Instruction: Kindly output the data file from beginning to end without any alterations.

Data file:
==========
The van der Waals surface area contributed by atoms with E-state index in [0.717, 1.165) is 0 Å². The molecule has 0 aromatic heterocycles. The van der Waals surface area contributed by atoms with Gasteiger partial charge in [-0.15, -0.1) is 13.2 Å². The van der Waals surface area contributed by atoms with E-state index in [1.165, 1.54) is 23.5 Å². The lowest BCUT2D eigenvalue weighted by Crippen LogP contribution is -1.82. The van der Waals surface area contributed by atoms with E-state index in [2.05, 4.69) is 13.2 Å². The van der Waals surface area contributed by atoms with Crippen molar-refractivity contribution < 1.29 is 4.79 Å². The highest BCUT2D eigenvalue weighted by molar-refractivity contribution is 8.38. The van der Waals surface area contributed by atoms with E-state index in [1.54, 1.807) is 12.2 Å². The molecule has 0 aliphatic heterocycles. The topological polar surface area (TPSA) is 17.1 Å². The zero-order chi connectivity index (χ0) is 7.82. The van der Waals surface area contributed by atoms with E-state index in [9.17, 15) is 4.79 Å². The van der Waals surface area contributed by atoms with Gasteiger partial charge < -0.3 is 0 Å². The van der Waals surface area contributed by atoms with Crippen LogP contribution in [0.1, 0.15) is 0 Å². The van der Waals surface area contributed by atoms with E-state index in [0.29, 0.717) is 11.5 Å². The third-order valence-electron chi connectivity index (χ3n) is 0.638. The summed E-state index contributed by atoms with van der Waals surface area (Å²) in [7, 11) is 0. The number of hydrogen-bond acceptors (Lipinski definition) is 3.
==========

The van der Waals surface area contributed by atoms with E-state index in [0.717, 1.165) is 0 Å². The molecule has 0 aromatic heterocycles. The van der Waals surface area contributed by atoms with Gasteiger partial charge in [-0.15, -0.1) is 13.2 Å². The van der Waals surface area contributed by atoms with E-state index in [1.165, 1.54) is 23.5 Å². The lowest BCUT2D eigenvalue weighted by Crippen LogP contribution is -1.82. The van der Waals surface area contributed by atoms with E-state index in [2.05, 4.69) is 13.2 Å². The van der Waals surface area contributed by atoms with Crippen molar-refractivity contribution < 1.29 is 4.79 Å². The highest BCUT2D eigenvalue weighted by molar-refractivity contribution is 8.38. The van der Waals surface area contributed by atoms with E-state index in [1.54, 1.807) is 12.2 Å². The molecule has 0 aliphatic heterocycles. The topological polar surface area (TPSA) is 17.1 Å². The zero-order chi connectivity index (χ0) is 7.82. The van der Waals surface area contributed by atoms with E-state index in [9.17, 15) is 4.79 Å². The van der Waals surface area contributed by atoms with Gasteiger partial charge < -0.3 is 0 Å². The van der Waals surface area contributed by atoms with Crippen LogP contribution in [0.1, 0.15) is 0 Å². The van der Waals surface area contributed by atoms with E-state index in [0.29, 0.717) is 11.5 Å². The third-order valence-electron chi connectivity index (χ3n) is 0.638. The summed E-state index contributed by atoms with van der Waals surface area (Å²) in [7, 11) is 0. The number of hydrogen-bond acceptors (Lipinski definition) is 3.